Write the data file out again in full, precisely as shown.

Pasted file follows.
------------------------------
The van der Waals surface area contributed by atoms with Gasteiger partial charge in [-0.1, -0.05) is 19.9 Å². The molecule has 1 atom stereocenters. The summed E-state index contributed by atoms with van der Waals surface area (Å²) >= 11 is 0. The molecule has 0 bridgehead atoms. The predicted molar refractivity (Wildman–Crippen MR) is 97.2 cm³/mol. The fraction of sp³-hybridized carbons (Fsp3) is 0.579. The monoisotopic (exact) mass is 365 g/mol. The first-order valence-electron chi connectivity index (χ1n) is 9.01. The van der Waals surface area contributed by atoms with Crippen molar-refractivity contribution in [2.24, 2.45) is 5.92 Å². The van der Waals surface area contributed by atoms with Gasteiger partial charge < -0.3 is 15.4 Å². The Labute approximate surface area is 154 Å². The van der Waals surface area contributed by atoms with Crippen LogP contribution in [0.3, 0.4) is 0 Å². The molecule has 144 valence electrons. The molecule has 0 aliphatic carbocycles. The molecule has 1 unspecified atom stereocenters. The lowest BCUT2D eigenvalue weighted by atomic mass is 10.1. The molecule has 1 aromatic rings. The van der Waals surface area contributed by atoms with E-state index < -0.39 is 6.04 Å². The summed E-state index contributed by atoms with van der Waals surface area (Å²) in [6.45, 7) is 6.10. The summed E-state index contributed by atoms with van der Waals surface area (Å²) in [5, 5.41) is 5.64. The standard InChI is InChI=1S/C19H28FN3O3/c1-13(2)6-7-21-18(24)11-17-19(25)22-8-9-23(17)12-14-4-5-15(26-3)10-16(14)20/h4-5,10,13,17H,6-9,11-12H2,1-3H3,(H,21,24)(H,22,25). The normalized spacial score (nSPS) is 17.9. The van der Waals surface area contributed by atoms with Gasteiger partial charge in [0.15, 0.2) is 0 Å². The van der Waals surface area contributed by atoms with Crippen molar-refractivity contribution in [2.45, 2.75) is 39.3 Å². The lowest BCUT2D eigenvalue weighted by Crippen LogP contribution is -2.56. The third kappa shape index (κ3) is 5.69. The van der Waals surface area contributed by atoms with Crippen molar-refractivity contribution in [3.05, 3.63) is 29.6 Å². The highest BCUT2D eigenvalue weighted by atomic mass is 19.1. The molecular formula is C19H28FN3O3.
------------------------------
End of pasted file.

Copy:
The van der Waals surface area contributed by atoms with Gasteiger partial charge in [-0.1, -0.05) is 19.9 Å². The molecule has 1 atom stereocenters. The summed E-state index contributed by atoms with van der Waals surface area (Å²) >= 11 is 0. The molecule has 0 bridgehead atoms. The predicted molar refractivity (Wildman–Crippen MR) is 97.2 cm³/mol. The fraction of sp³-hybridized carbons (Fsp3) is 0.579. The monoisotopic (exact) mass is 365 g/mol. The first-order valence-electron chi connectivity index (χ1n) is 9.01. The van der Waals surface area contributed by atoms with Crippen molar-refractivity contribution in [2.24, 2.45) is 5.92 Å². The van der Waals surface area contributed by atoms with Gasteiger partial charge < -0.3 is 15.4 Å². The Labute approximate surface area is 154 Å². The van der Waals surface area contributed by atoms with Crippen LogP contribution in [0.3, 0.4) is 0 Å². The molecule has 144 valence electrons. The molecule has 0 aliphatic carbocycles. The molecule has 1 unspecified atom stereocenters. The lowest BCUT2D eigenvalue weighted by atomic mass is 10.1. The molecule has 1 aromatic rings. The van der Waals surface area contributed by atoms with E-state index < -0.39 is 6.04 Å². The summed E-state index contributed by atoms with van der Waals surface area (Å²) in [6.45, 7) is 6.10. The summed E-state index contributed by atoms with van der Waals surface area (Å²) in [5, 5.41) is 5.64. The standard InChI is InChI=1S/C19H28FN3O3/c1-13(2)6-7-21-18(24)11-17-19(25)22-8-9-23(17)12-14-4-5-15(26-3)10-16(14)20/h4-5,10,13,17H,6-9,11-12H2,1-3H3,(H,21,24)(H,22,25). The normalized spacial score (nSPS) is 17.9. The van der Waals surface area contributed by atoms with Gasteiger partial charge in [0.15, 0.2) is 0 Å². The van der Waals surface area contributed by atoms with Crippen molar-refractivity contribution in [2.45, 2.75) is 39.3 Å². The lowest BCUT2D eigenvalue weighted by Crippen LogP contribution is -2.56. The third kappa shape index (κ3) is 5.69. The van der Waals surface area contributed by atoms with Crippen molar-refractivity contribution in [3.05, 3.63) is 29.6 Å². The highest BCUT2D eigenvalue weighted by atomic mass is 19.1. The molecular formula is C19H28FN3O3.